Company Overview of McNEIL-PPC, Inc.
McNEIL-PPC, Inc., through its subsidiaries, manufactures pharmaceutical and personal care products. The company was founded in 1879 and is based in Fort Washington, Pennsylvania. McNEIL-PPC, Inc. operates as a subsidiary of Johnson & Johnson.
7050 Camp Hill Road
Fort Washington, PA 19034-2210
Founded in 1879
Key Executives for McNEIL-PPC, Inc.
McNEIL-PPC, Inc. does not have any Key Executives recorded.
McNEIL-PPC, Inc. Key Developments
Reckitt Benckiser Signs Licensing Agreement with McNEIL-PPC
Mar 14 14
Reckitt Benckiser Group PLC signed a licensing agreement with McNEIL-PPC, Inc. for the rights to the K-Y brand, an intimate lubricant. The transaction does not include the employees or fixed assets of McNEIL-PPC. The transaction is expected to close in mid-2014.
Plymouth Superior Court Jury Orders Johnson & Johnson and McNeil Laboratories to Pay a Family $109 Million in Motrin Lawsuit
Feb 14 13
Johnson & Johnson has been told to pay a Massachusetts teenager and her parents $63 million after she suffered a life-threatening drug reaction and lost most of her skin when she took a children's pain reliever nearly a decade ago. A Plymouth Superior Court jury decided Johnson & Johnson and its McNeil Laboratories subsidiary should pay Samantha Reckis and her parents a total of $109 million, including interest. Brad Henry says Samantha was 7 when she was given Motrin brand ibuprofen. She suffered a rare side effect known as toxic epidermal necrolysis and lost 90% of her skin and was blinded.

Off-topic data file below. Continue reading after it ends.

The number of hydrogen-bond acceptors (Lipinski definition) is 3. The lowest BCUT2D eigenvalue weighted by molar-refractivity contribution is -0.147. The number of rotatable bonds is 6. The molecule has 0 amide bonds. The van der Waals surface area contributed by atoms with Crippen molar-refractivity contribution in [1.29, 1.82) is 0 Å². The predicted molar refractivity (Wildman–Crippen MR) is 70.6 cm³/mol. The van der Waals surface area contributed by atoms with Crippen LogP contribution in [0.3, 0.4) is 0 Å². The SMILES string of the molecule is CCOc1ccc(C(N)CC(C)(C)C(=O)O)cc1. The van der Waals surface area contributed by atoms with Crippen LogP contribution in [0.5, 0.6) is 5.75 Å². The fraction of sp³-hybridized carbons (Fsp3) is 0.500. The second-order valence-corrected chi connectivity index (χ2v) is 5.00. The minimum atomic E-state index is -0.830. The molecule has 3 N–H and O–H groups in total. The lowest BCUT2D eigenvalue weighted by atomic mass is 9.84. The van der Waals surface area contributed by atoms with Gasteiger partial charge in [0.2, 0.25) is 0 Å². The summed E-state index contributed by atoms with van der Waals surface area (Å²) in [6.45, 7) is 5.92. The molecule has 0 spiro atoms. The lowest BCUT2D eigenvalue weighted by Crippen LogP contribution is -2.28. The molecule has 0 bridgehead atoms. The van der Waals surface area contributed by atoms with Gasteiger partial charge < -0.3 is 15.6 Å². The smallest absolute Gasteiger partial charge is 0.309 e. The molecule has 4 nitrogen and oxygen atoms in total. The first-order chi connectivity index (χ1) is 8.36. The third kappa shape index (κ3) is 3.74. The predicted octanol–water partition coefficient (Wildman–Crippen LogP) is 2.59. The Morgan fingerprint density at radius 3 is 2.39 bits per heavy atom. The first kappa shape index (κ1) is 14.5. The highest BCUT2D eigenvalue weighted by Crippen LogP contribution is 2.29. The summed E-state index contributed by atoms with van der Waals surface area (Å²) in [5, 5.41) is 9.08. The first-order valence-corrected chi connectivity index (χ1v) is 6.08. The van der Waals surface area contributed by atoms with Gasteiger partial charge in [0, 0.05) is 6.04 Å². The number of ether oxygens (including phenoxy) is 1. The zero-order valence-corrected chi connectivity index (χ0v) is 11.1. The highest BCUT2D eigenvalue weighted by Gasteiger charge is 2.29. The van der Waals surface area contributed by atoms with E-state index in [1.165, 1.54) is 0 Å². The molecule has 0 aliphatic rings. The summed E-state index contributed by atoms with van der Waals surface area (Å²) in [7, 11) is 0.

Supreme Court Not to Review Decision of the Louisiana Court of Appeal Against McNEIL-PPC, Inc
Oct 12 12
The Supreme Court will not review a decision of the Louisiana Court of Appeal affirming a jury verdict in favor of the parents of an infant who died after accidentally being administered Infant's Tylenol instead of the less concentrated Children's Tylenol. The parents filed suit against McNeil-PPC Inc. after they mistakenly administered an overdose of the more-concentrated Infant's Tylenol to their daughter following a nurse's written instruction to give the infant "Tylenol". The complaint against the defendant alleged products liability pursuant to the Louisiana Products Liability Act (LPLA) based on the failure to warn of the risks associated with administering excessive doses of Infant's Tylenol. A jury returned a verdict in the parents' favor. McNeill-PPC appealed. The Louisiana Court of Appeal affirmed the jury's verdict for the parents. The appeals court rejected the defendant's argument that the parents' claims were preempted by the Food, Drug and Cosmetic Act (FDCA) pursuant to the Supreme Court's decision in PLIVA Inc. v. Mensing.
In this case, the defendant is a brand name drug manufacturer that admitted it did not attempt to have all the warnings the parents claim would have prevented the infant's overdose. Therefore, the defendant did not establish that it was impossible to comply with both federal and state law as required to establish preemption under Wyeth v. Levine, 555 U.S. 555 (2009). Wyeth held that state failure to warn claims against a drug manufacturer are not preempted by the FDCA unless the manufacturer establishes that the FDA would not have approved a change to the drug's label and therefore it would be impossible for the manufacturer to comply with both federal and state requirements.
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